You can never accuse me of being one-sided. Although it may seem that I only pick on the medical and pharmaceutical industries, I actually enjoy picking on other “health” industries equally as much. Whether it be the “natural” products industry, psychotherapy, the weight loss industry, or bottled water, nobody is immune to my ridicule. I merely call it as I see it, and I love to point out the flaws in what’s being sold as “good health.” One industry in particular that I love to knock, simply because it’s so knockable, is the “anti-aging” shamsters.

So here’s the latest: I’m sure you’ve heard of DHEA (dehydroepiandrosterone). It’s a hormone produced naturally by the adrenal glands and is converted into other hormones, like testosterone and estrogen. It is sold as an over-the-counter supplement and touted heavily by anti-aging enthusiasts. Maybe you’ve been taking it yourself, to boost brain power, memory, and such. No? Oh, that’s good, because the first large scale study done to test supplemental DHEA’s effectiveness in brain function showed that it didn’t do diddly. That’s right…nothing, nada, nunca.

Here is the idea behind DHEA supplementation: DHEA is a natural steroid prohormone produced from cholesterol. It is the precursor of androstenedione (remember this stuff, baseball fans?), which can convert into the androgen testosterone and estrogens. DHEA levels peak during a person’s twenties, and then slowly declines with age. Because DHEA levels decline with age, and certain physiological functions also decline with age, while certain diseases increase with age (cardiovascular disease, Alzheimer’s, etc.), then the thought is that DHEA must be linked to age related health decline (oh, lord). So to prevent natural decline in physiological function, to decrease one’s risk of developing age-related illnesses, to improve one’s libido, energy levels, strength and bone density, and essentially to slow down or halt the aging process, one need only supplement with DHEA. Cha Ching! Or so the story goes.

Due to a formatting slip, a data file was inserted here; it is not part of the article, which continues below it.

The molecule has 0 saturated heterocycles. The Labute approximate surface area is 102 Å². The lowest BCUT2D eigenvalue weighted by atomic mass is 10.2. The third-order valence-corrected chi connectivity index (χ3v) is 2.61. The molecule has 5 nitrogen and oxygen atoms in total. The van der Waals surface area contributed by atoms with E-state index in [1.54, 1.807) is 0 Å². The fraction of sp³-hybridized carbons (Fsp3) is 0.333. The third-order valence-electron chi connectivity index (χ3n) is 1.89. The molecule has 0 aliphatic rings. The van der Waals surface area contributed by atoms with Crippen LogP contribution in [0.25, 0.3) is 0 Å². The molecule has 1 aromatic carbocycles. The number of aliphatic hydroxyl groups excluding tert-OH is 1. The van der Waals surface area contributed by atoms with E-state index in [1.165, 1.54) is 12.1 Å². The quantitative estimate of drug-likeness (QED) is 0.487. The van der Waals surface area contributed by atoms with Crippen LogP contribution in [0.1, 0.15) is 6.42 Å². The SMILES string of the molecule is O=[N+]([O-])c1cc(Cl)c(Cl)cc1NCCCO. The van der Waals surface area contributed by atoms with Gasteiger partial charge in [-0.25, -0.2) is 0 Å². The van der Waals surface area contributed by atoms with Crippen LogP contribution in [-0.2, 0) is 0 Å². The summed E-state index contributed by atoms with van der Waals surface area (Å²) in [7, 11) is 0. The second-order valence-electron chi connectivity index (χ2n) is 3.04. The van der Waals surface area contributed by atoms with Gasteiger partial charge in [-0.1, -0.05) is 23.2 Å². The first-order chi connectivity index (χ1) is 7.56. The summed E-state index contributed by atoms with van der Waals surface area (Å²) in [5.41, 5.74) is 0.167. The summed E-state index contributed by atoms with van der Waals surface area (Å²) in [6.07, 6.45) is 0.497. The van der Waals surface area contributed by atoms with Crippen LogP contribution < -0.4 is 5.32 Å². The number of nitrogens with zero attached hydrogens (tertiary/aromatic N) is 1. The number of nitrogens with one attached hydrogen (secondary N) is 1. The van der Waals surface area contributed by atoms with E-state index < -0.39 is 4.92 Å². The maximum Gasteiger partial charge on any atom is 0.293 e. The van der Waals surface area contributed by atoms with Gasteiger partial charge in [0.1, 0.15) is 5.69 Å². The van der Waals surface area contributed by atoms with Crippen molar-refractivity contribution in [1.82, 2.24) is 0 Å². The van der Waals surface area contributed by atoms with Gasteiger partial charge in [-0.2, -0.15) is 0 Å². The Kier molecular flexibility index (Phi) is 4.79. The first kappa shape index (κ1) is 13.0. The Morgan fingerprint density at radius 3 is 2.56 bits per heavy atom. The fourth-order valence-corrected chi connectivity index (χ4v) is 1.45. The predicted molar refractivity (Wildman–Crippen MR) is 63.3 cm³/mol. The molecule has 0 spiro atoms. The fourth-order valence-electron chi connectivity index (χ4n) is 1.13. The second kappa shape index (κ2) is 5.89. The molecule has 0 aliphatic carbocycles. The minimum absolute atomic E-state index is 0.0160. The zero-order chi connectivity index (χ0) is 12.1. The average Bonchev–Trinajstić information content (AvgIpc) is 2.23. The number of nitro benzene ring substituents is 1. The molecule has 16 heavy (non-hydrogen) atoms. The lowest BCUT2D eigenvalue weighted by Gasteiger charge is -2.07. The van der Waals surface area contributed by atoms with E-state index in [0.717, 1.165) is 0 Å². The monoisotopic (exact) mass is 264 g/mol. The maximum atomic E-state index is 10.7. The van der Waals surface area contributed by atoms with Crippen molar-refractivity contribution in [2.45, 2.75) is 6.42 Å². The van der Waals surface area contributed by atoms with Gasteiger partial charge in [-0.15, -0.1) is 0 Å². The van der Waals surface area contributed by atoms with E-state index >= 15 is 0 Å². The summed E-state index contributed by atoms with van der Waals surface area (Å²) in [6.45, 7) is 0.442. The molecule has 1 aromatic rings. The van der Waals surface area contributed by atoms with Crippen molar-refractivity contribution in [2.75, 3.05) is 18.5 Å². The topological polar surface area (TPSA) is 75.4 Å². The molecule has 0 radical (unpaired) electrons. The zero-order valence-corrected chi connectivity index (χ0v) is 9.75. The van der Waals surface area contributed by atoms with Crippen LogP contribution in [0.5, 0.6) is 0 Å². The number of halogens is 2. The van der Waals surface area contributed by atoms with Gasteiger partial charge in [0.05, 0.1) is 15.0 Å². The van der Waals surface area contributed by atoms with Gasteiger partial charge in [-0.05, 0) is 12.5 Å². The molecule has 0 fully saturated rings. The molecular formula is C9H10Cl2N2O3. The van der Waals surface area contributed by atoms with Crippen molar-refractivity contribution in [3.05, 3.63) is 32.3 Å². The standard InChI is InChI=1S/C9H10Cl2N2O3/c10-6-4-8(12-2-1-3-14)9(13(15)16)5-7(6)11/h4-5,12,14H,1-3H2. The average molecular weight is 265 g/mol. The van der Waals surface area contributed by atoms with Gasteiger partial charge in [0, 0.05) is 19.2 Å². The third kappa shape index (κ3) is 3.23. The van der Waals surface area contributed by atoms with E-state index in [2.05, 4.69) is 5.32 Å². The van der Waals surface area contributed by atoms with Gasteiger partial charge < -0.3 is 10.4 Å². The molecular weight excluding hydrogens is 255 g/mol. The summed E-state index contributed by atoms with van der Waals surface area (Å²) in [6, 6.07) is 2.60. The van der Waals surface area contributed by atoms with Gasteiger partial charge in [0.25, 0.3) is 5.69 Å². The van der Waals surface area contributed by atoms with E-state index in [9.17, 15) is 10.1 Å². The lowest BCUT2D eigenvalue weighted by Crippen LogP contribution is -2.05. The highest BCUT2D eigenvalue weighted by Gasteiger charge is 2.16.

But the latest research reported in the Journal of the American Geriatrics Society showed that supplementing with DHEA for as long as one year had no beneficial effects on brain function, memory or other cognitive abilities. According to lead researcher Dr. Donna Kritz-Silverstein, “healthy older adults should not turn to DHEA for the purpose of improving their cognitive function or overall well-being.” And I agree.

But here’s something older adults (and younger one’s too) can turn to quite confidently in their attempts to increase their natural levels of DHEA, and, in turn, age gracefully with increased strength, endurance, vibrancy and vigor: regular exercise, healthy diet, supplementation with basic vitamins and minerals, EFAs and a good antioxidant, regular bodywork, proper rest and recuperation, and minimizing toxin exposure (polluted air, polluted water, drugs, and so forth). And for boosting brain power, nothing…and I mean NOTHING…beats regular mental challenge like learning something new; and staying mentally engaged–reading, debating, writing, thinking, studying, problem-solving–at all times.

The research also showed that the subjects taking DHEA supplements had 2-3 times higher DHEA levels in the blood, so it’s not as if the body was just removing the supplemental form of the molecule (injecting the prohormone is, therefore, not a more effective alternative). Higher blood levels of DHEA had no benefit to mental function…zero. So I conclude by saying, once again, that things were designed the way they were for a reason. The body knows what to produce, at what concentrations, at any given time. It’s called Innate Intelligence, and every living thing has it. Man cannot improve on the wisdom of the body–not with Viagra, not with LASIK, not with pig-heart valves, nothing. And this latest research on DHEA is just another proof to that principle.

Copyright © 2013 Dr. Nick Campos - All Rights Reserved.